Last week, a federal judge ordered a Georgia school board in Atlanta to remove stickers from its high school biology textbooks that say evolution is "theory, not a fact." The judge claimed the stickers are a violation of the Establishment Clause of the U.S. Constitution.
The stickers, which were put inside the books' front covers, simply read: "This textbook contains material on evolution. Evolution is a theory, not a fact, regarding the origin of living things. This material should be approached with an open mind, studied carefully, and critically considered." But U.S. District Judge Clarence Cooper said the stickers denigrated evolution, thereby "endorsing the well-known prevailing alternative theory, creationism or variations thereof ...."
In Dover, Pennsylvania, 11 parents have joined the American Civil Liberties Union by filing suit in federal court to prevent the teaching of "intelligent design" in the high school's biology classes. Intelligent design is essentially a theory that contends intelligent causes may have played a significant role in the origins of life.
According to a story in the Washington Post, Michael J. Behe, a biology professor at Lehigh University and a leading advocate of intelligent design, says the theory "might lead one to postulate the existence of a supernatural force such as God," but it finds its starting point in science, not Scripture. Thus, Richard Thompson, of the Thomas More Law Center, which is providing legal representation for the school board says: "The school board has taken the measured step of making students aware that there are other viewpoints on the evolution of species."
Few people understand that "Methodological Naturalism," "scientific materialism," or "Evolution Only" is the prevailing view of scientists that make up the National Academy of Sciences, which writes the National Science Education Standards. John Calvert, who has a degree in geology and currently focuses on constitutional issues relating to the teaching of origins in public schools, says a highly regarded poll published by Edward Larson and Larry Witham in the Journal Nature, reveals 93 percent of members of the National Academy doubt the existence of a "personal god," versus 7 percent who professed a belief in God. In his remarks, made during Darwin, Design & Democracy v Science Converges on Design at the University of New Mexico, Calvert further explained:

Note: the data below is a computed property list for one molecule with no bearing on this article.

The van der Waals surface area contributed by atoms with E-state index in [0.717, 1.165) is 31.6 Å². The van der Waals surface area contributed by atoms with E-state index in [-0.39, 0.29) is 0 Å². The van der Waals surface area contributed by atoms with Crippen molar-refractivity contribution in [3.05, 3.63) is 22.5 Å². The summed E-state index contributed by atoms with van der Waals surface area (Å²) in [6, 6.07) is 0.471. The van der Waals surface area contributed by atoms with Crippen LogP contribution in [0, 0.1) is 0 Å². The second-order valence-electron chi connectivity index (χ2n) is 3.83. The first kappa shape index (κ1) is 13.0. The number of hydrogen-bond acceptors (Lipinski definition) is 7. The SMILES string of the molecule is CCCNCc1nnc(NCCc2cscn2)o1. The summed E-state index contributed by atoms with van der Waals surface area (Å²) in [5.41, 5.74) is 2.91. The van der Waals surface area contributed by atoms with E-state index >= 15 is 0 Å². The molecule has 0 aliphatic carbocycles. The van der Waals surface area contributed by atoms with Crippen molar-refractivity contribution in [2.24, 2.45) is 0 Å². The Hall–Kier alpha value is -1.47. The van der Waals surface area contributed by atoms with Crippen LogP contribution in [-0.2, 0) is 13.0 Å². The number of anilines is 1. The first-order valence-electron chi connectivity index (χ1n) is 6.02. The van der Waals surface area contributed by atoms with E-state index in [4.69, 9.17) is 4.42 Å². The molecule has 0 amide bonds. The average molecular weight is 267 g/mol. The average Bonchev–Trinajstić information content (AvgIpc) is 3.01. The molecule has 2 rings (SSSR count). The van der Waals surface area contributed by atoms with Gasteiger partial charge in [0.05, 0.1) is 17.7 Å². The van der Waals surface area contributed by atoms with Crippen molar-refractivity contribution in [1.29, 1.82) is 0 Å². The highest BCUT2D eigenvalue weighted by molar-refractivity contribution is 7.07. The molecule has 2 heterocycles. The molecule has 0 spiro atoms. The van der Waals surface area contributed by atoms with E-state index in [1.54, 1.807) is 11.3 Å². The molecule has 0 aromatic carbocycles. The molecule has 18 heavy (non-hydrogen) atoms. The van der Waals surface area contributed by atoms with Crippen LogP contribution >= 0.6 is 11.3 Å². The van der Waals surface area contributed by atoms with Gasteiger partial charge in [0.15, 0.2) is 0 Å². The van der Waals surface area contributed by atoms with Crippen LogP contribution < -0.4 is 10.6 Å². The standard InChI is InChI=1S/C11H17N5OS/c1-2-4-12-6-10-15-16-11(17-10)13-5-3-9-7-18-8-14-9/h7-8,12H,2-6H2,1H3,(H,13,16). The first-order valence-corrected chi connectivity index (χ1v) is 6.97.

"Methodological Naturalism [MN] holds that when scientists investigate and seek to explain the natural world they must irrefutably assume that Naturalism is true. We must assume that only natural causes have operated throughout the relevant history of life without the aid of any intelligent cause. Those who break this rule are not scientists and therefore are not qualified to speak or be heard. MN is sort of a rule that would require arson investigators to provide only natural explanations for all fires. If an investigator disagrees with the rule, he is not deemed a qualified investigator, so his reports cannot be considered. The result would be massive increases in insurance premiums and profound misunderstanding about the true causes of fire."
Although what Calvert describes is essentially what science has become, it should be noted that modern science could never have arisen in our modern culture on such a premise. In other words, today's science essentially claims all of life is random, irrational and illogical. To borrow from Calvert, the core claim of evolution is that "apparent design is just an illusion." Such rejects the notion of absolutes, therefore, rejecting the very foundation of science. Consider carefully: if everything is irrational and illogical, if there are no absolutes, if there is no design, then results in experimentation are relative. Scientific claims cannot possibly be subject to refutation or falsification. A foundation of that order for science destroys its credibility.